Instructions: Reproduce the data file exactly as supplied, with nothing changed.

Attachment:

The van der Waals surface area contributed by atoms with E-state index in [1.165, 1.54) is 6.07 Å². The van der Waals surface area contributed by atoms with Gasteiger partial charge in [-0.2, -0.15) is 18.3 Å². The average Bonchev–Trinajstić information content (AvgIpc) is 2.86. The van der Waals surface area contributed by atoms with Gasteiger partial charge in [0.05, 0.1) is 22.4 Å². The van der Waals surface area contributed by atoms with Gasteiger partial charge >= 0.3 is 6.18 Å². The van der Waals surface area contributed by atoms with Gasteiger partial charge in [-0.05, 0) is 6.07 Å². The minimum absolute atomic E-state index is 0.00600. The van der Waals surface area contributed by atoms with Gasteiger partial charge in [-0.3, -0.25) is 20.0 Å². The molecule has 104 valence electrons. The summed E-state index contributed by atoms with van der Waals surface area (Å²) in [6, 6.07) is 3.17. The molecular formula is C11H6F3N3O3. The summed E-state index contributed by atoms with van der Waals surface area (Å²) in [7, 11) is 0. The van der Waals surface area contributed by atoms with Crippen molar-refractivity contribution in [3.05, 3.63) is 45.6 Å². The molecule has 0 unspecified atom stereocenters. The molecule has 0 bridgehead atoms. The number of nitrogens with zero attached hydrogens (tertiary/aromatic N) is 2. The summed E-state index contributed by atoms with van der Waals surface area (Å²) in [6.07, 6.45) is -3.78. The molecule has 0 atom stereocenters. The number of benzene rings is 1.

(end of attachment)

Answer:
The van der Waals surface area contributed by atoms with E-state index in [1.165, 1.54) is 6.07 Å². The van der Waals surface area contributed by atoms with Gasteiger partial charge in [-0.2, -0.15) is 18.3 Å². The average Bonchev–Trinajstić information content (AvgIpc) is 2.86. The van der Waals surface area contributed by atoms with Gasteiger partial charge in [0.05, 0.1) is 22.4 Å². The van der Waals surface area contributed by atoms with Gasteiger partial charge >= 0.3 is 6.18 Å². The van der Waals surface area contributed by atoms with Gasteiger partial charge in [-0.05, 0) is 6.07 Å². The minimum absolute atomic E-state index is 0.00600. The van der Waals surface area contributed by atoms with Gasteiger partial charge in [-0.3, -0.25) is 20.0 Å². The molecule has 104 valence electrons. The summed E-state index contributed by atoms with van der Waals surface area (Å²) in [6, 6.07) is 3.17. The molecular formula is C11H6F3N3O3. The summed E-state index contributed by atoms with van der Waals surface area (Å²) in [7, 11) is 0. The van der Waals surface area contributed by atoms with Crippen molar-refractivity contribution in [3.05, 3.63) is 45.6 Å². The molecule has 0 unspecified atom stereocenters. The molecule has 0 bridgehead atoms. The number of nitrogens with zero attached hydrogens (tertiary/aromatic N) is 2. The summed E-state index contributed by atoms with van der Waals surface area (Å²) in [6.07, 6.45) is -3.78. The molecule has 0 atom stereocenters. The number of benzene rings is 1.